In the original project it was envisaged that the AMBIOCAS project would organise an event to promote transaminase and enzymatic cascades. These areas moved forward quickly and UNIGRAZ and DTU were both involved with organising conferences in these areas. It was the project management decision that joining these pertinent conferences being organised by AMBIOCAS members would reduce costs and engage a bigger audience especially from industry. UNIGRAZ organized MECP12 (Multi-Enzyme Catalysed Processes), April 10-13 2012 in Graz, Austria with presentations and posters from the AMBIOCAS team. These included “Redox-self-sufficient biocatalytic cascade for the amination of primary alcohols (Johann H. Sattler, Michael Fuchs, Katharina Tauber, Francesco G. Mutti, Kurt Faber, Jan Pfeffer, Thomas Haas, Wolfgang Kroutil, University of Graz, Austria), “Process engineering tools to guide implementation and scale-up of transaminase cascades (Pär Tufvesson, Krešimir Janeš, Naweed Al Haque, Joana Lima-Ramses, Paloma de Gracia Andrade Santacoloma, Watson Neto, John M. Woodley, DTU, Denmark, “High-throughput screening of transaminases” (Simon Willies, Kirk Malone, Rehanna Aslam, Nicholas Turner, University of Manchester, UK) and “Conversion of renewable raw materials into fine chemicals” (Jan Pfeffer, Evonik Industries, Germany). These were also supported by poster presentations from the project.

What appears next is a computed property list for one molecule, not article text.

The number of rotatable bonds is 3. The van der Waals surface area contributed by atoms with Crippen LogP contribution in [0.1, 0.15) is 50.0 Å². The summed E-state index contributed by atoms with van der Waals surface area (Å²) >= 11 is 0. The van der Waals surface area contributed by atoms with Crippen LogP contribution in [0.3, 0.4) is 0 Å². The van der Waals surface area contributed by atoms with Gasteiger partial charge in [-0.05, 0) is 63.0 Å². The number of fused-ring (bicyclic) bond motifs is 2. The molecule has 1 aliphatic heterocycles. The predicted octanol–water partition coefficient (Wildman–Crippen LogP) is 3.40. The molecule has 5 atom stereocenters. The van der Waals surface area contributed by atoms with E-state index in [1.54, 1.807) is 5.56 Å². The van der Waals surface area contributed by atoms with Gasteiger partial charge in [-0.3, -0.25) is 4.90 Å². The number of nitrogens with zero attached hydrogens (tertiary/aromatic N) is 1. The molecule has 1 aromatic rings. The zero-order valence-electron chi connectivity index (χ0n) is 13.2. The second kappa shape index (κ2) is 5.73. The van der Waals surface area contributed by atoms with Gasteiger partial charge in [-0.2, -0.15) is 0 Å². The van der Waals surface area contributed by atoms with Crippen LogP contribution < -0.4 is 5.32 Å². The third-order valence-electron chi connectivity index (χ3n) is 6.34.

The 1st International Symposium on Transaminase Biocatalysis Stockholm, Sweden Thursday February 28th – Friday March 1st 2013 which had John Woodley from DTU as one of the main organisers was a similar golden opportunity to present and promote AMBIOCAS. This conference attracted considerable interest from industry and presented a major opportunity for us to disseminate AMBIOCAS. Three oral presentations were based on AMBIOCAS and included “Application of ω-transaminases in cascades and organic solvents” by Wolfgang Kroutil, University of Graz, Graz, Austria, “Transaminases: From discovery to application” by Nicholas Turner, University of Manchester, Manchester, UK and “Triple Combi CLEA for the synthesis of chiral amines” by Jo-Anne Rasmussen, CLEA Technologies BV, Delft, The Netherlands. Again these were supported by posters from the project.